“People just want to remain passive; they just want to be people who watch…It is important that reasoning, which has become passive in our intellectual age, should now become active.” (page 71).

“…I have already indicated that I do not believe a renewal of education is necessary, since present educational principles contain many good things.  I believe that primarily a refreshing of education is necessary…the human being must be educated in  feelings, primarily in a moral and religious sense.  Particularly in the development of ethical and moral attitudes and of a religious sense, we need to work with the entire human being.” (page 121-122) (and for those of you new to Waldorf Education, please realize at the Waldorf Schools then and I believe still in Germany today, priests, rabbis and other religious leaders came in and taught religious classes to children of that particular religion; Steiner’s philosophies were not and are not taught.  Steiner is talking more of a general spirituality that sees the whole human being.  He also says on page 197 that “It is quite different to teach anthroposophy as a world-view than it is to use what spiritual science can provide in order to make education more fruitful.”  I think that quote is one many will find reassuring as they find their own path as related to Waldorf Education in general.)

And lastly, “You see, there are two things that are necessary in teaching.  One is that we understand how to draw as much as possible out of the child, something we do at first through imagination.  The other is that we work with the children in such a way that the child can like us.”  (page 129).

Love your children, keep them close to you and guide them well,


9 thoughts on “Late To Waldorf? Overwhelmed?

  1. Very interesting points, thank you so much for sharing this. I will also make sure to remember some of the remarks here when I talk to friends who often have questions about Waldorf schooling!

  2. Great post Carrie! I love that this book is available for free. You can find it here:

    I also wanted to mention that we work with many families that come to Waldorf late or are struggling. It is really exciting to help readers find the answers to their Waldorf questions. We also have our program, Thinking Feeling Willing that is a big help to families. You can find out more at


  3. Pingback: Planning Time!! | The Parenting Passageway

  4. Thank you for your efforts in putting up this site. I have requested the book from our library. We are ‘late’ to Waldorf (oh dear, behind again!) , currently exploring. I appreciate the tone of your site and the information in it. We are looking for a more concrete path, are currently unschoolish, and have a 7 and 9 year old. I can tell they need more, just not sure what to give them or how to give it in a way that I can manage.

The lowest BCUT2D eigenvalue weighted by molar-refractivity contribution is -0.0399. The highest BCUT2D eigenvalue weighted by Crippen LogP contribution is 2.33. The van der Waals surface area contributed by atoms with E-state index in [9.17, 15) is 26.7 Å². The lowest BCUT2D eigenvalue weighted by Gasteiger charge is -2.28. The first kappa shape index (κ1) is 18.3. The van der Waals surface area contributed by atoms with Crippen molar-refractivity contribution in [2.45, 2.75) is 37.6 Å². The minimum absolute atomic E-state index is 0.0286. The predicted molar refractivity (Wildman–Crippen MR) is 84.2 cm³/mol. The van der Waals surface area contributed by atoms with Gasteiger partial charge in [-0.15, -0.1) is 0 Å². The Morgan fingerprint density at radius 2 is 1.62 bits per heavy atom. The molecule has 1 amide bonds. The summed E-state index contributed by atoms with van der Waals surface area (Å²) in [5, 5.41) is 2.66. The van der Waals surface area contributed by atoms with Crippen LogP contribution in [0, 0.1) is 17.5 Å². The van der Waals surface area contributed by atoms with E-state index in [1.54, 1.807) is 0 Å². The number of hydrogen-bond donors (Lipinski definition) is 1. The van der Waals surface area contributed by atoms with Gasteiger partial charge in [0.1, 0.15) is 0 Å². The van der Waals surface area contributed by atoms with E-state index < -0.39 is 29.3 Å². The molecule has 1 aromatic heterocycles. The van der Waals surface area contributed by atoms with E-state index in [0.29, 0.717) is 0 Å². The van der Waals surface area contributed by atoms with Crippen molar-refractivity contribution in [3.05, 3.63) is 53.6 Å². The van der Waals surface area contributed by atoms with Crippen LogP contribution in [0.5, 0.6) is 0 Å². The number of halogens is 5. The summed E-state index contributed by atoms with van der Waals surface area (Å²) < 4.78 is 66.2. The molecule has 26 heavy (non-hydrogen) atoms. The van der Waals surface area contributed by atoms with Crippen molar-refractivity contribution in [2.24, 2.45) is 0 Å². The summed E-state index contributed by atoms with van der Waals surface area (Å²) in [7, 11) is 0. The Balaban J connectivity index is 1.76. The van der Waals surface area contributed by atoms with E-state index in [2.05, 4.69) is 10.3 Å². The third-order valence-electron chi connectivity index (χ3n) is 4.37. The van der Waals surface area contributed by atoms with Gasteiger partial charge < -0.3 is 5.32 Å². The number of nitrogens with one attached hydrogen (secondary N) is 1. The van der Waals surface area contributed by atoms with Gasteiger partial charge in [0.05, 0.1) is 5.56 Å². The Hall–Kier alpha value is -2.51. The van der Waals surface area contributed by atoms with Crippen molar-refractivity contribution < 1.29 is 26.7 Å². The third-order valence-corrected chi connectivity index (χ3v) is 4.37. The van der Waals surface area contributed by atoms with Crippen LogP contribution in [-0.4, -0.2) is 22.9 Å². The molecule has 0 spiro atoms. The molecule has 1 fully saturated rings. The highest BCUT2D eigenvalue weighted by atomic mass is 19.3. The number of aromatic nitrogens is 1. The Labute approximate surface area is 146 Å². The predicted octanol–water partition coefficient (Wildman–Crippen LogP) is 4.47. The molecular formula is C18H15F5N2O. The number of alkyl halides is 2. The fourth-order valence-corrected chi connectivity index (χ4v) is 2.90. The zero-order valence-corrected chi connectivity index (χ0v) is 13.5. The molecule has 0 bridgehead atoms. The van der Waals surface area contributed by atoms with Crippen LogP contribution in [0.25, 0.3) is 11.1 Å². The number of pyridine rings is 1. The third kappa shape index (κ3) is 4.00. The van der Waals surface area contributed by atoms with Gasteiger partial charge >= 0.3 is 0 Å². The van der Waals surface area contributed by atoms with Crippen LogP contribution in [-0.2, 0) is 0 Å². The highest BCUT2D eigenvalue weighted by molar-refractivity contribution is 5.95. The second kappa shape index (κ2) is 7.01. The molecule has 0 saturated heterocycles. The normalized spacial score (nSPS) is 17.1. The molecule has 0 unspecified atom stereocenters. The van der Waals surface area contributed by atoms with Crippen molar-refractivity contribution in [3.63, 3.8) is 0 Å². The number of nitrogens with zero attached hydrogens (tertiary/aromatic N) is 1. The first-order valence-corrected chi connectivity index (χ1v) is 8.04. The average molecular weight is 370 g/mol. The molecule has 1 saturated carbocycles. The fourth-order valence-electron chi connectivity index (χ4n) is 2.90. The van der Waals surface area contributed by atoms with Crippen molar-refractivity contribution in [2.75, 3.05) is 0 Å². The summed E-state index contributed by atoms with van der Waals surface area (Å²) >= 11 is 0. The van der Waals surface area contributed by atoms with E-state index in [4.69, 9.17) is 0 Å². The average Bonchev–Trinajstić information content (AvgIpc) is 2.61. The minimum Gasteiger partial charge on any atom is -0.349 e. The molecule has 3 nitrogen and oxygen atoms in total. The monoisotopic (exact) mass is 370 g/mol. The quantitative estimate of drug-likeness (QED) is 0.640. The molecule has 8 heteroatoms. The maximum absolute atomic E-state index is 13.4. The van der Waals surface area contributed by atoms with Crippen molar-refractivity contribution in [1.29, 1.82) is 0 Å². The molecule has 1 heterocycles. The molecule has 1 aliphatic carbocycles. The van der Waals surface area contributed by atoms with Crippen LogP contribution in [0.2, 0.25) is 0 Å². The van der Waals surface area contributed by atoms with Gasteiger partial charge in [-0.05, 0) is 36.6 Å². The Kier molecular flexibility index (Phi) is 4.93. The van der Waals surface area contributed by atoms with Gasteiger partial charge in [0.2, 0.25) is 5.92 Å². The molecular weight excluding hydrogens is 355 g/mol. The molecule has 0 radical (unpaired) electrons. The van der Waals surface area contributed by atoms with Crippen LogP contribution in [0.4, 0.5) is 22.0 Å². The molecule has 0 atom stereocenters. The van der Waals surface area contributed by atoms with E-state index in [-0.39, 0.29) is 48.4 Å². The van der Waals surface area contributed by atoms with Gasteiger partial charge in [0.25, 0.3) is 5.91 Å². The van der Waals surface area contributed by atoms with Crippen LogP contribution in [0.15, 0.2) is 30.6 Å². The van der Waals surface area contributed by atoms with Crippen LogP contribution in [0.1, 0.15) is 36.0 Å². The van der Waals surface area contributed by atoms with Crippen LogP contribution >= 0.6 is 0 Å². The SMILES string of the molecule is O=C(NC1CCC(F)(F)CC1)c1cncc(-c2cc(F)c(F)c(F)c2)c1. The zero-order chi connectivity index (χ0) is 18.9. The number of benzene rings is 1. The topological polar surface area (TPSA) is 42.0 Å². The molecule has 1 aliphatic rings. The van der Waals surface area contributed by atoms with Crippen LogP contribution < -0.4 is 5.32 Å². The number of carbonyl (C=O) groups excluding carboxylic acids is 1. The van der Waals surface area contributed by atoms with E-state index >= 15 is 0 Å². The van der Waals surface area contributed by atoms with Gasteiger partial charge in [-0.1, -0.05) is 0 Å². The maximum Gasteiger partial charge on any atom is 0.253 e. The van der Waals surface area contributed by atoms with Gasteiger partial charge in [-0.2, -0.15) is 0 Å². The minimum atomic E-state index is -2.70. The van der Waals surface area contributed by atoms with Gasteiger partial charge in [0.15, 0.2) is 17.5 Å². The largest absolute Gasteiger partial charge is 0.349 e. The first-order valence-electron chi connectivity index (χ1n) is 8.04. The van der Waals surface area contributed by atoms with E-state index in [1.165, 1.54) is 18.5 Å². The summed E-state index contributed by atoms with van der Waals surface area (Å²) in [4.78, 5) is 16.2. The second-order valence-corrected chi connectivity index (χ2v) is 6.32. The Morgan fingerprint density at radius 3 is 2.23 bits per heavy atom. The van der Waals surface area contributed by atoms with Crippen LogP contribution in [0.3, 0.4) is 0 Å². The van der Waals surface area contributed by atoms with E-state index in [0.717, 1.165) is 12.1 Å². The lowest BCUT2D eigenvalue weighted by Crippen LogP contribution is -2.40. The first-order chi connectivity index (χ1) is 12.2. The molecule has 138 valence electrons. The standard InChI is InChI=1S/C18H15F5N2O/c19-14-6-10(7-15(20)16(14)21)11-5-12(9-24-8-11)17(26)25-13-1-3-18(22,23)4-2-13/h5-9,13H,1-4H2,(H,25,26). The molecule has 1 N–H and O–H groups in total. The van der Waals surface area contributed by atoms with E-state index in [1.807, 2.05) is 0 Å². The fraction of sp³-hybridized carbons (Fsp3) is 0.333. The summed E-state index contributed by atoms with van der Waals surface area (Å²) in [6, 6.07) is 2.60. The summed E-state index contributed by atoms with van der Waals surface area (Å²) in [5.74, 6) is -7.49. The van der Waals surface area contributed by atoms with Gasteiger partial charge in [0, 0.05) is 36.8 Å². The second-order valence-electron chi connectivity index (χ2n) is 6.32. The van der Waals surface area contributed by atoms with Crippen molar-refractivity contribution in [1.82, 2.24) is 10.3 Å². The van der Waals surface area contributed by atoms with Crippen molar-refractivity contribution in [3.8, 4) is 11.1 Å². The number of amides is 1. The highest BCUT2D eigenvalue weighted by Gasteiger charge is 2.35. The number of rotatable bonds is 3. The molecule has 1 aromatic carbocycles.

• Barabara – check out the posts on here regarding rhythm, the first place to start. I think the second thing to do is figure out what grade your little ones will be in so you can plan… Also, check under the homeschooling tab by grade – I am not sure if your children are early seven and nine (first and third grade) or closer to eight and ten by fall (second and fourth)….I actually dont think you are perfect, but rather right on time. You might want to also have a peek at this geared toward those coming to Waldorf late :
      The folks on and the Homespun Waldorf group may also be helpful.

      There are many posts on here , so going through the posts under the homeschooling tab, esp those under Resources and by grade, will probably be most helpful. Also the ones under development about the nine year change for your oldest – that is a big moment in traditional Waldorf pedagogy.

      Blessings, look forward to reading more of your comments as you start on this journey,

    • Thanks, Carrie. I appreciate the guidance and am looking forward to learning more about this. Putting a rhythm in place will be the most important and the most challenging part for me — I don’t crave a lot of repetition in my week. 🙂 (The children turn 8 and 10 next month.)


    • Hi Barbara! Repetition through rhythm builds health for all of us. I suggest for summer reading you read “Farmer Boy” if you haven’t already read that…an American classic that so underscores the rhythm of life that we are losing in our society. We all have rhythm within us – the rhythm of the seasons, the day, the month with the moon and the tides. There are whole series on here about rhythm, if you type in rhythm into the search engine, many posts will come up. Waldorf Education is the only educational method to use the rhythm of sleep as an aid -we present material, let it sleep, go back to it the next day and provide a deeper layer with a doing piece, and then the third day we work on the academic pieces for a well-rounded, holistic child who knows how this subject relates to practical life. Some Waldorf homeschoolers use a two day rhythm in the home instead.

  5. Hi. I have a toddler and six month old and have read about waldorf environment and settings but cant find anything about whether to have shared baskets of things that both my kids would like, for example, balls, cloths, bowls and cups, etc or should I keep all their toys separate?